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Neumann, W., Sandström, C., Holmgren, L. & Ericsson, G. (2019). Defining a mountain landscape characterized by grazing using actor perception, governmental strategy, and environmental monitoring data. Journal of Mountain Science, 16(7), 1691-1701
Open this publication in new window or tab >>Defining a mountain landscape characterized by grazing using actor perception, governmental strategy, and environmental monitoring data
2019 (English)In: Journal of Mountain Science, ISSN 1672-6316, E-ISSN 1993-0321, Vol. 16, no 7, p. 1691-1701Article in journal (Refereed) Published
Abstract [en]

In multi-functional mountainous landscapes worldwide, conservation of natural values is a major task. Here, pro-active policies can be a way forward. National Environmental Quality Objectives (EQO) to solve environmental problems for future generations, however, often wrestle with being too visionary and lacking specificity, which complicates their implementation. The EQO A Magnificent Mountain Landscape that has been adopted by the Swedish Parliament in 1999 to preserve the pristine mountain environment in Sweden, experiences all these flaws. To aid its implementation, we studied the conditions and processes needed to define, to evaluate, and to preserve its goals across the Swedish mountain chain, using one of its milestone targets (a landscape characterized by grazing) as a study system. Applying qualitative and quantitative methods, we analyzed three types of data: 1) referral responses to the governmental strategy document, 2) interviews with relevant actors, and 3) environmental monitoring data (reindeer position data). Nationally, our results suggest a need for geographical differentiation to match regional/local conditions. Regionally, difference in both perception and definition of the milestone target among the actors hinders the formulation, monitoring, and evaluation of a common goal. Next to a culture-nature divide, we found that a within as a user and from the outside as an observer perspective influenced suggested definitions. Moreover, we found a need for better defining whether the goal is maintaining current conditions or restoring previous ones. Our result supports the use of animal position data as a decision support tool to monitor and to aid evaluation of the target. Given the number of actors involved and conflicts of interests present, we suggest the application of a structured decision process to accomplish agreements on a common goal. Here, environmental monitoring data can aid a landscape assessment step as a natural part in the decision process to target landscape management actions resourcefully and effectively.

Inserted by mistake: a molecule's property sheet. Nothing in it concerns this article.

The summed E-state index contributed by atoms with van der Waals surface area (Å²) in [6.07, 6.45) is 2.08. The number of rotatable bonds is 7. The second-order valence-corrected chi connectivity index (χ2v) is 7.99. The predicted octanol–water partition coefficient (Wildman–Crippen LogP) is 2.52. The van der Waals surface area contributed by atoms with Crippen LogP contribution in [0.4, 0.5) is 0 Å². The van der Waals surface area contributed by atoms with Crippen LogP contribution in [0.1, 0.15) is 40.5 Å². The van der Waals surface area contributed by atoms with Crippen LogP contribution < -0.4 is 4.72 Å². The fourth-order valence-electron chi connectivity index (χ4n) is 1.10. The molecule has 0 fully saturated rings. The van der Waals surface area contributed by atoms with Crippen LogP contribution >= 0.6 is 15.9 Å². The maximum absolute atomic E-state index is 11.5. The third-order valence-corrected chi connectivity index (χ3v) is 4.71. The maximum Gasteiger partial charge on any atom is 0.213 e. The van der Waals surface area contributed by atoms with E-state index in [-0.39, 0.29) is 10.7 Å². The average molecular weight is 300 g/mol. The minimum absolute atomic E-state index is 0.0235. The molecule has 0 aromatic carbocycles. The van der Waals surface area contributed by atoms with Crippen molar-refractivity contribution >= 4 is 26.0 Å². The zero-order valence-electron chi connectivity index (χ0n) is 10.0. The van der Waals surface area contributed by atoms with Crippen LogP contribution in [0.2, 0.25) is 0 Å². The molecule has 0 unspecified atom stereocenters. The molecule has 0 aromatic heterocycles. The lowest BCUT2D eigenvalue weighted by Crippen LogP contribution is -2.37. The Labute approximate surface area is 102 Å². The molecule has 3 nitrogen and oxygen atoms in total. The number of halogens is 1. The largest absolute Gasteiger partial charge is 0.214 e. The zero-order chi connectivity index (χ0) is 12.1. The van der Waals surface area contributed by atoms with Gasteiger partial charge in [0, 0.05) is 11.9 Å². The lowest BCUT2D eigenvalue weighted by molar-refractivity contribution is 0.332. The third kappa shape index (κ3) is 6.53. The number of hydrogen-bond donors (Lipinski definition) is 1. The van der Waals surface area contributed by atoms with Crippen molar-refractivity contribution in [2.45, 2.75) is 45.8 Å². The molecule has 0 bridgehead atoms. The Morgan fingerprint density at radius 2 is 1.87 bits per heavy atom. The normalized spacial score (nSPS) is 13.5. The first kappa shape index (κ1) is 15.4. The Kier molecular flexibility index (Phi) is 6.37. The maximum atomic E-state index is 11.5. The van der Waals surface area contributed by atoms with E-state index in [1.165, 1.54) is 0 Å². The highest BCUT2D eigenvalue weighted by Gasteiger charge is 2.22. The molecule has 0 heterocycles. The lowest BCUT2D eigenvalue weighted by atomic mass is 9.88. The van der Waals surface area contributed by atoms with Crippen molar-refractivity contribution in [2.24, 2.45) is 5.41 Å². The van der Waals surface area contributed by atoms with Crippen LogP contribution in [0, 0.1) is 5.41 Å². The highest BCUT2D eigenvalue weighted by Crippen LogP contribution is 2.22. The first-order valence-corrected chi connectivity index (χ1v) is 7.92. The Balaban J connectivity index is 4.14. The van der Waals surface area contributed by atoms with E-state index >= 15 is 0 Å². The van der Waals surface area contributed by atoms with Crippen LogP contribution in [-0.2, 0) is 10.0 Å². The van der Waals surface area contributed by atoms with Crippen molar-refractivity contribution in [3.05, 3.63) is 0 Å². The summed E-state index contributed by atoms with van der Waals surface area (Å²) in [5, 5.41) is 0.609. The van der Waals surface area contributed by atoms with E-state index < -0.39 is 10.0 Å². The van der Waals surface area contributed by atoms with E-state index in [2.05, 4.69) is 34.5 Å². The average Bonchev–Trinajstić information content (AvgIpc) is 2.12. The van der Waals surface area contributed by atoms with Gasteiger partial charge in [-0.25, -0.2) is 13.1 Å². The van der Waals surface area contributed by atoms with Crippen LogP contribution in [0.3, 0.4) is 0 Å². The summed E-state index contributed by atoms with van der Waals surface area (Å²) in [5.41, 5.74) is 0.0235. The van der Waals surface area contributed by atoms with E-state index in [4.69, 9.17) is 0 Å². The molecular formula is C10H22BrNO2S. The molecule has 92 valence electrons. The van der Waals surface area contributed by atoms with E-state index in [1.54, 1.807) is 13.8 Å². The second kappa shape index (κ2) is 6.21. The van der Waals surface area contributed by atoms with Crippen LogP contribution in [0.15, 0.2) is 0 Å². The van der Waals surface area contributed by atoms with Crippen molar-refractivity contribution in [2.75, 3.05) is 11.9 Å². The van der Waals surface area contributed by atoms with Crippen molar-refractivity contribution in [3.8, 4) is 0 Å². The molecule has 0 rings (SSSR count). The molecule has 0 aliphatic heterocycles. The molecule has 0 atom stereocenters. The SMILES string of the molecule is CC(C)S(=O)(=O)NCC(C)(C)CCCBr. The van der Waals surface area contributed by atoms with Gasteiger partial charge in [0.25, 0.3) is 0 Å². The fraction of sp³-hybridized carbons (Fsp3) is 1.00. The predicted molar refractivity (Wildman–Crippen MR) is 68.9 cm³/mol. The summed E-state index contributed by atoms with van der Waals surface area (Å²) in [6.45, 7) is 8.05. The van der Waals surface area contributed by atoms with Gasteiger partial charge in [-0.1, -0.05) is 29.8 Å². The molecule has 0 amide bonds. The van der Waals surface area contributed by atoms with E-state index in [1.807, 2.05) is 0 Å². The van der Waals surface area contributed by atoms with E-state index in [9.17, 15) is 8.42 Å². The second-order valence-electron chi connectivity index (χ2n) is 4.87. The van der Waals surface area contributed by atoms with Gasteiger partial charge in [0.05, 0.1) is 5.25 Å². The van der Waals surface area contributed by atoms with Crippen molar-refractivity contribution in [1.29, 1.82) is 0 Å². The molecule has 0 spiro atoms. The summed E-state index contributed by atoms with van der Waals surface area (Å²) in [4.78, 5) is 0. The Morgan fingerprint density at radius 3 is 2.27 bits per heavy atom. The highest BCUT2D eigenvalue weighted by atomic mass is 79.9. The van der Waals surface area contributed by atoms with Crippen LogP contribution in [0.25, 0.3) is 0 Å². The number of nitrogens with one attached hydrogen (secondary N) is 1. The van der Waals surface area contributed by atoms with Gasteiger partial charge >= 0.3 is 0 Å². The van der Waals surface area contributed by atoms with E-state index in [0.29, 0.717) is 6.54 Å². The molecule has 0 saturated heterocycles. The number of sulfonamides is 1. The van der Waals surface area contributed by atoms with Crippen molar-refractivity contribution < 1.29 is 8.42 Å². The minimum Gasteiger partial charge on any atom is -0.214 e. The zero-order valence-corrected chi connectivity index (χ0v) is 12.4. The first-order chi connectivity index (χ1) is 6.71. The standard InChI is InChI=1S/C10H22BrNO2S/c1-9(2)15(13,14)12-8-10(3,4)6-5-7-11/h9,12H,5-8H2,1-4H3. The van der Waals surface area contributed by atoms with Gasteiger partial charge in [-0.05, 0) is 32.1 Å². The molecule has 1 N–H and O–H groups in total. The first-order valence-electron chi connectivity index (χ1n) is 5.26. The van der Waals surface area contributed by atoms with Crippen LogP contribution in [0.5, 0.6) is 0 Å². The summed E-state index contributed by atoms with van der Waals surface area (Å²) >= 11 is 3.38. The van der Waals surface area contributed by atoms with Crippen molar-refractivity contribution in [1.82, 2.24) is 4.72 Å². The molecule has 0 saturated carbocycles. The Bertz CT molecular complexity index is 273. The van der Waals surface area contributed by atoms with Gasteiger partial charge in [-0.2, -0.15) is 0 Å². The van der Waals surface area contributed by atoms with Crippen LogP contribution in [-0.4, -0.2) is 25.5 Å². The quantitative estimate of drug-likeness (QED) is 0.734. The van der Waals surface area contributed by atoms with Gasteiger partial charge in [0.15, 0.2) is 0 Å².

Milestone target, Structured decision process, Reindeer herding, Herbivory, Environmental conservation strategy, Sweden
National Category
Environmental Sciences related to Agriculture and Land-use
urn:nbn:se:umu:diva-161832 (URN)10.1007/s11629-018-5258-x (DOI)000474574600016 ()
Available from: 2019-08-08 Created: 2019-08-08 Last updated: 2019-08-08Bibliographically approved
Holmgren, L., Sandström, C. & Zachrisson, A. (2017). Protected area governance in Sweden: new modes of governance or business as usual?. Local Environment: the International Journal of Justice and Sustainability, 22(1), 22-37
Open this publication in new window or tab >>Protected area governance in Sweden: new modes of governance or business as usual?
2017 (English)In: Local Environment: the International Journal of Justice and Sustainability, ISSN 1354-9839, E-ISSN 1469-6711, Vol. 22, no 1, p. 22-37Article in journal (Refereed) Published
Abstract [en]

This paper explores whether ambitions to open up the traditional Swedish model of top-down conservation methods to local influences are indicative of an actual transition in governance of Swedish national park policy (NPP), and examines whether such a shift entails an increase in local influence over local interests and needs. Methodologically, we analyse a combination of governance types and incorporate theoretical definitions of power and accountability. The establishment of new governance arrangements – where power is shared, interactions promoted and accountability is directed downwards – indicates that Sweden's NPP is undergoing a change in its mode of governance. This change also seems to include ceding some influence to local interests, and the possibility of combining conservation with the utilisation of certain natural resources. The results of our research also provide valuable insights into when the establishment of shared-governance arrangements are likely to succeed; in short, this seems more likely when there are established sectors sited in a robust legal framework and where strong international commitments potentially play a role. In conclusion, we contend that when seeking diversified governance arrangements it is not enough simply to take local practices and customs into consideration – they have to be strengthened.

Place, publisher, year, edition, pages
Taylor & Francis, 2017
National parks, governance modes, power, accountability, environmental governance, rural governance
National Category
Public Administration Studies
urn:nbn:se:umu:diva-126066 (URN)10.1080/13549839.2016.1154518 (DOI)000396617300002 ()
Available from: 2016-09-27 Created: 2016-09-27 Last updated: 2018-06-07Bibliographically approved

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